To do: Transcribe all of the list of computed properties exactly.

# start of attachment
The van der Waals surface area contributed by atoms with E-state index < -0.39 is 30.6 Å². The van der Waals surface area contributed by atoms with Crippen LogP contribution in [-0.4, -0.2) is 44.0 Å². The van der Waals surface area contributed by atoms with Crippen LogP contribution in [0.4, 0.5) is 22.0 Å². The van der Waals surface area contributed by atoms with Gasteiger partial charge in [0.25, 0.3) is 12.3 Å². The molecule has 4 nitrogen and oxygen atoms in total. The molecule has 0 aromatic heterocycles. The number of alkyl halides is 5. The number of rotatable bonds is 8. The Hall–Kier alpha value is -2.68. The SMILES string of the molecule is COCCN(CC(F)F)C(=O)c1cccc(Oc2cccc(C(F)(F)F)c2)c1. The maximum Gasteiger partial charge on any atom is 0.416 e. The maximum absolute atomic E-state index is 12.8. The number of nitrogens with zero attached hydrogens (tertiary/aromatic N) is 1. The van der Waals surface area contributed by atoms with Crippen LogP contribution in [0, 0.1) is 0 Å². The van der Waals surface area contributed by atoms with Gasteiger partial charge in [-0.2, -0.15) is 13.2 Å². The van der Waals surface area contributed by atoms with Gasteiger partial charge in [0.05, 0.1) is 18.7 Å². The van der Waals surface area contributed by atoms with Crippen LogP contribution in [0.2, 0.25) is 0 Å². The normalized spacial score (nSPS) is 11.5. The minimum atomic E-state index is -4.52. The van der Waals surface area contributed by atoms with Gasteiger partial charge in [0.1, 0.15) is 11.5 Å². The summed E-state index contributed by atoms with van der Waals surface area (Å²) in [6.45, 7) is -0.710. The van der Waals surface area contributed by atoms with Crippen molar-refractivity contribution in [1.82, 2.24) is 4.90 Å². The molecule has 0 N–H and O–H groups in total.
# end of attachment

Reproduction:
The van der Waals surface area contributed by atoms with E-state index < -0.39 is 30.6 Å². The van der Waals surface area contributed by atoms with Crippen LogP contribution in [-0.4, -0.2) is 44.0 Å². The van der Waals surface area contributed by atoms with Crippen LogP contribution in [0.4, 0.5) is 22.0 Å². The van der Waals surface area contributed by atoms with Gasteiger partial charge in [0.25, 0.3) is 12.3 Å². The molecule has 4 nitrogen and oxygen atoms in total. The molecule has 0 aromatic heterocycles. The number of alkyl halides is 5. The number of rotatable bonds is 8. The Hall–Kier alpha value is -2.68. The SMILES string of the molecule is COCCN(CC(F)F)C(=O)c1cccc(Oc2cccc(C(F)(F)F)c2)c1. The maximum Gasteiger partial charge on any atom is 0.416 e. The maximum absolute atomic E-state index is 12.8. The number of nitrogens with zero attached hydrogens (tertiary/aromatic N) is 1. The van der Waals surface area contributed by atoms with Crippen LogP contribution in [0, 0.1) is 0 Å². The van der Waals surface area contributed by atoms with Gasteiger partial charge in [-0.2, -0.15) is 13.2 Å². The van der Waals surface area contributed by atoms with Gasteiger partial charge in [0.05, 0.1) is 18.7 Å². The van der Waals surface area contributed by atoms with Crippen LogP contribution in [0.2, 0.25) is 0 Å². The normalized spacial score (nSPS) is 11.5. The minimum atomic E-state index is -4.52. The van der Waals surface area contributed by atoms with Gasteiger partial charge in [0.1, 0.15) is 11.5 Å². The summed E-state index contributed by atoms with van der Waals surface area (Å²) in [6.45, 7) is -0.710. The van der Waals surface area contributed by atoms with Crippen molar-refractivity contribution in [1.82, 2.24) is 4.90 Å². The molecule has 0 N–H and O–H groups in total.